Suit Against Japanese City to Shed Light on Slaughter in the Cove

Activists say denying them admission to a museum housing a rare albino dolphin violates the law.

An albino bottlenose dolphin, nicknamed Angel by activists, is seen swimming in a pool at the Taiji Whale Museum on Jan. 18 in Taiji, Japan. (Photo: The Asahi Collection/Getty Images)

May 26, 2014· 2 MIN READ
David Kirby has been a professional journalist for 25 years. His third book, Death at Seaworld, was published in 2012.

Ever since the Oscar-winning 2009 documentary The Cove horrified international audiences with blood-drenched images of the annual massacre of dolphins in the Japanese town of Taiji, animal-welfare advocates, celebrities, and even a high-profile U.S. diplomat have raised their voices in protest. Yet the killing continues. A recently filed lawsuit may ensure that opponents of the hunt, and the dolphins, will have their day in court.

Earlier this month, Australia for Dolphins, Earth Island Institute’s Dolphin Project, and Save Japan Dolphins “initiated legal proceedings on behalf of dolphins caught in the bloody drive hunts in Taiji,” a joint statement from the three groups said. The main focus of the unprecedented lawsuit is a rare albino bottlenose dolphin calf named Angel, who, according to the statement, is “kept in appallingly inadequate conditions.”

The legal complaint, dubbed by plaintiffs “Action for Angel,” “will for the first time compel the Taiji government to defend its globally condemned dolphin hunts,” the statement said.

The suit, filed in Wakayama District Court in Japan, targets the municipal government, which owns the Taiji Whale Museum, where Angel is being held. Each year, the museum brokers the sale of dozens of dolphins rounded up in the cove (but not killed) to aquariums around the globe.

Taiji is home to the world’s largest drive hunts, in which some 2,000 dolphins typically are driven by boats into a cove and killed for food. About 250 others are sold to aquariums. In the 2013–2014 season, the numbers fell; an estimated 1,400 dolphins were driven into the cove. About 834 were killed, and 164 were taken captive. The rest were released. This marked a decline from the previous season’s figures, in which roughly 900 dolphins were killed and 250 captured.

The lawsuit accuses the museum of breaking Japanese law by blocking access to the museum’s animal collection by dolphin welfare experts and other observers, based on “their opinion and race,” the statement alleged. “This conduct is in breach of the Japanese constitution, which protects equal access to public places for all law-abiding people.”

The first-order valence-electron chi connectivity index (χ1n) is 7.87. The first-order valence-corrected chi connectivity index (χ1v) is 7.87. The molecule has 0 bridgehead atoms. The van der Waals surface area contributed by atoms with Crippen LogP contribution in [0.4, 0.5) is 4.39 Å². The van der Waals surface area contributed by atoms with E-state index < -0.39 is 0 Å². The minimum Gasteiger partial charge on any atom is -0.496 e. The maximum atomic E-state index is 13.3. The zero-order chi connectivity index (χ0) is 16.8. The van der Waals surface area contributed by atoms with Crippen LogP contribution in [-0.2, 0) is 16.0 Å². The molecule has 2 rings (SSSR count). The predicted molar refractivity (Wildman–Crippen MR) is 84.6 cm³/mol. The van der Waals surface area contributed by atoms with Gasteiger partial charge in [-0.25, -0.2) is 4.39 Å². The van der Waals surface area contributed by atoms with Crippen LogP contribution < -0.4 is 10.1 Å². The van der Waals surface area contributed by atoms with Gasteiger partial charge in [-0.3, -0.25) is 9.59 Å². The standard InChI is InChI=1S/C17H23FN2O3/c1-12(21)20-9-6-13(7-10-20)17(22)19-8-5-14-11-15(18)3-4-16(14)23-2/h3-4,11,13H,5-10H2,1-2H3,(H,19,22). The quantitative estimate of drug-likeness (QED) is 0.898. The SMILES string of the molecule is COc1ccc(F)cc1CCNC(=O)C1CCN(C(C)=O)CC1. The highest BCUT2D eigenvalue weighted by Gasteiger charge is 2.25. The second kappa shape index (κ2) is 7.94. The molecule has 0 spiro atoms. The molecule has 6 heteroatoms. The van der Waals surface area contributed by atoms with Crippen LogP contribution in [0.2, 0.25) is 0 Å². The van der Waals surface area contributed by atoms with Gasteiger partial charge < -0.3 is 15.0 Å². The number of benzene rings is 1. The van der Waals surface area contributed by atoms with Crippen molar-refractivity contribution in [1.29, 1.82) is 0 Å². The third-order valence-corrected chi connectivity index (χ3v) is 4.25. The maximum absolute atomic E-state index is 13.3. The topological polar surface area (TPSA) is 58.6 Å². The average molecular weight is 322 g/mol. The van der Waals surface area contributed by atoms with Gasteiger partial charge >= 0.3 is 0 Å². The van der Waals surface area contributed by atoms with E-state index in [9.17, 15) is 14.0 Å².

Ric O’Barry, a former dolphin trainer and star of The Cove, told Bloomberg News, “If I tried to get in [to the museum], they would hold up a sign saying ‘No Westerners Allowed.’ We have proof of this. It’s racist and it’s illegal.”

O’Barry, who was not available for comment before publication, flew to Japan along with Australia for Dolphins CEO Sarah Lucas to personally serve Taiji officials with the legal papers on May 15. Lucas did not return emails requesting an interview.

Last January, Angel made worldwide headlines and brought renewed energy to the fight against the hunts when the pinkish-white calf (her exact age is unknown) was forced into the cove, along with 250 other bottlenose dolphins, by fishermen in speedboats. Forty were killed, 52 were taken for sale to aquariums at a hefty premium, and the rest were released.

Angel was taken from the side of her mother, who is believed to have perished in the cove.

The massacre and captures sparked a fresh round of indignation around the world, most notably from U.S. Ambassador to Japan Caroline Kennedy, who tweeted in January that she was “deeply concerned by inhumanness of drive hunt dolphin killing” and reasserted the U.S. government’s opposition to the hunts.

Soon after, a star-studded list of entertainers, politicians, and activists signed a letter to President Obama, drafted by hip-hop impresario Russell Simmons and Sea Shepherd Cove Guardian Simone Reyes, who works for Simmons, urging Obama not to sign the Trans-Pacific Partnership trade agreement “until Japan bans the slaughter and capture of dolphins in Taiji.”

Sean Penn, Cher, Susan Sarandon, Oliver Stone, Ellen DeGeneres, Charlize Theron, Gwyneth Paltrow, Jennifer Aniston, Jesse Jackson, and Ingrid Newkirk, head of PETA, were among the cosigners.

Today, the albino dolphin is “a highly valuable ‘freak’ show on display in a cramped, abusive show tank. Eyewitnesses report she floats lifelessly with her eyes closed, or swims in small distressed circles,” the plaintiffs’ statement said.

“Angel is living in hell,” O’Barry added in the statement. “This one small dolphin has become a global representative of the thousands of dolphins slaughtered and captured each year in Taiji.”

Taiji is not the only Japanese location where cetaceans are hunted and killed. Around the country, up to 20,000 dolphins, porpoises, and pilot whales are butchered each year. In the past 70 years, more than a million dolphins have been killed.

If one dolphin can symbolize that staggering figure, activists believe, it is the orphaned albino languishing in a museum by the cove.